After his first season as Notre Dame coach, Charlie Weis hung a banner in the weight room that read: "9-3 is not good enough."

Those words may prove prophetic.

That record is the best the Fighting Irish (6-3) can finish the regular season following their stunning 23-21 loss to Navy on Saturday, and critics of Weis, who has six years left on his 10-year contract, are out in full throat. Fan message boards are rife with those calling for his firing _ with some saying he should be let go immediately.

South Bend Tribune columnist Al Lesar wrote the loss could be a "deal-breaker," saying that the loss to Michigan had already faded and the loss to USC had been excused. But the loss to Navy is different, he wrote, it won't go away.

"It's one that will be on the top of the pile come review time," Lesar wrote.

Irish players showed frustration, too. Jimmy Clausen, hobbled by toe turf toe most of the season and needing to be helped off the field in the third quarter when he was hit hard and fumbled at the goal line, was called for a late hit for pushing back a Navy lineman after Clausen's pass bounced off receiver Michael Floyd's back for an interception.

After the game, Notre Dame nose guard Ian Williams said that Navy "out-schemed us and I think they just played harder."

That drew a response Sunday from Weis, who pointed out that safety Kyle McCarthy said after the game that Navy's success had nothing to do with the scheme.

"There's a reason why one guy's a captain and one guy's not," Weis said.

But even McCarthy said the Irish defensively "just tried to do the same stuff as we did last year." That's what Navy coach Ken Niumatalolo said he was counting on.

The loss Saturday was reminiscent of last season when it seemed Weis had done just enough to get off the proverbial hot seat when the Irish inexplicably blew a double-digit lead in a loss to Syracuse, the first time in its storied history that Notre Dame was beaten by an eight-loss team.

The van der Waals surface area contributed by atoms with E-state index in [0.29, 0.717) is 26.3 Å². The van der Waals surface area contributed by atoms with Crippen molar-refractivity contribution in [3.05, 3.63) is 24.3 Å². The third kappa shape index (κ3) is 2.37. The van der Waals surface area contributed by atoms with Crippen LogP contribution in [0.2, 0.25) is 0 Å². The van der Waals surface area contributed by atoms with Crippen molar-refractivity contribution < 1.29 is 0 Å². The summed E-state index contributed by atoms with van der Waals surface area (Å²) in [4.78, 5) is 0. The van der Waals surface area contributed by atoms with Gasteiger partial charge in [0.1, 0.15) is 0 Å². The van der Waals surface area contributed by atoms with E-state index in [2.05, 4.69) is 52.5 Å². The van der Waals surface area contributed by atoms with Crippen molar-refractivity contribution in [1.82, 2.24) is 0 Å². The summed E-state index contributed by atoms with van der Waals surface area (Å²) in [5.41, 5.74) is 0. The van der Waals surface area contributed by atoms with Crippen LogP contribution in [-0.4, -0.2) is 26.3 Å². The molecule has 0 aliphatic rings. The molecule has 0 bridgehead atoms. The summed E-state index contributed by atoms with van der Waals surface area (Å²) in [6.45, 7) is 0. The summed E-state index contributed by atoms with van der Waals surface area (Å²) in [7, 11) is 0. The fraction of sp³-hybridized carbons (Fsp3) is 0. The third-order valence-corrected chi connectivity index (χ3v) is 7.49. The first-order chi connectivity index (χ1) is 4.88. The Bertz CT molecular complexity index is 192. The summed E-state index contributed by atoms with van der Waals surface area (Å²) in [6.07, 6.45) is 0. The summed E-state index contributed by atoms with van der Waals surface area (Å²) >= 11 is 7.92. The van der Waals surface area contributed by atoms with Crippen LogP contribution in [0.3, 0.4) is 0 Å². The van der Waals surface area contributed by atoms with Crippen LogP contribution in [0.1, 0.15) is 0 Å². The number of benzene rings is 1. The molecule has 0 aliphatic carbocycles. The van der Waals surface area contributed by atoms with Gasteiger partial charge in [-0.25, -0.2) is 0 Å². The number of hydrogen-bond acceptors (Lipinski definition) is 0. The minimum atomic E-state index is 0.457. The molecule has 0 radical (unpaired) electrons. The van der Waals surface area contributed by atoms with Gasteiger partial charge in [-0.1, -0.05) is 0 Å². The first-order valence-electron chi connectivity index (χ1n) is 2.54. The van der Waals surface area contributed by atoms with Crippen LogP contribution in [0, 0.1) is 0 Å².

Until the loss Saturday, the Irish were aiming for a Bowl Championship Series berth and the talk about Weis had generally subsided. That changed quickly.

Weis said he didn't hear from any fans after the loss, saying the only two fans he had to deal with were his wife Maura and 16-year-old son, Charlie Jr.

"Trust me, they're a lot worse than the rest of them," he said.

Now the best the Irish appear capable of is going to either the Gator or Cotton bowls, and they still have games left at No. 8 Pittsburgh (8-1) and at No. 25 Stanford (6-3), sandwiched around a game at home against Connecticut (4-5).

Weis was asked how the Irish, who have a star quarterback and two standout receivers, can fail to make it to a BCS game.

"Is the glass half full or is the glass half empty?" Weis asked rhetorically. "We lost three games by 13 points. But there are a lot of close wins that could have gone the other ways for us, too. I think we have some dynamic players on our team, but it still comes down to situational football. You still have to excel in situational football."

The situation for Weis is this: A loss at Pitt would leave Weis with a 35-25 record, the same record that got Bob Davie fired in 2001. It's also the same .583 winning percentage that got Tyrone Willingham fired in 2004. A loss also would leave the Irish at 6-4, just a loss away from the record Willingham had in his last season when he was fired and Weis was brought in.

"Right now you're a 6-5 football team, and guess what, that's just not good enough," Weis said when he was introduced in 2004. "That's not good enough for you, and it's certainly not going to be good enough for me."

The question is: Will 9-3, 8-4 or 7-5 be good enough?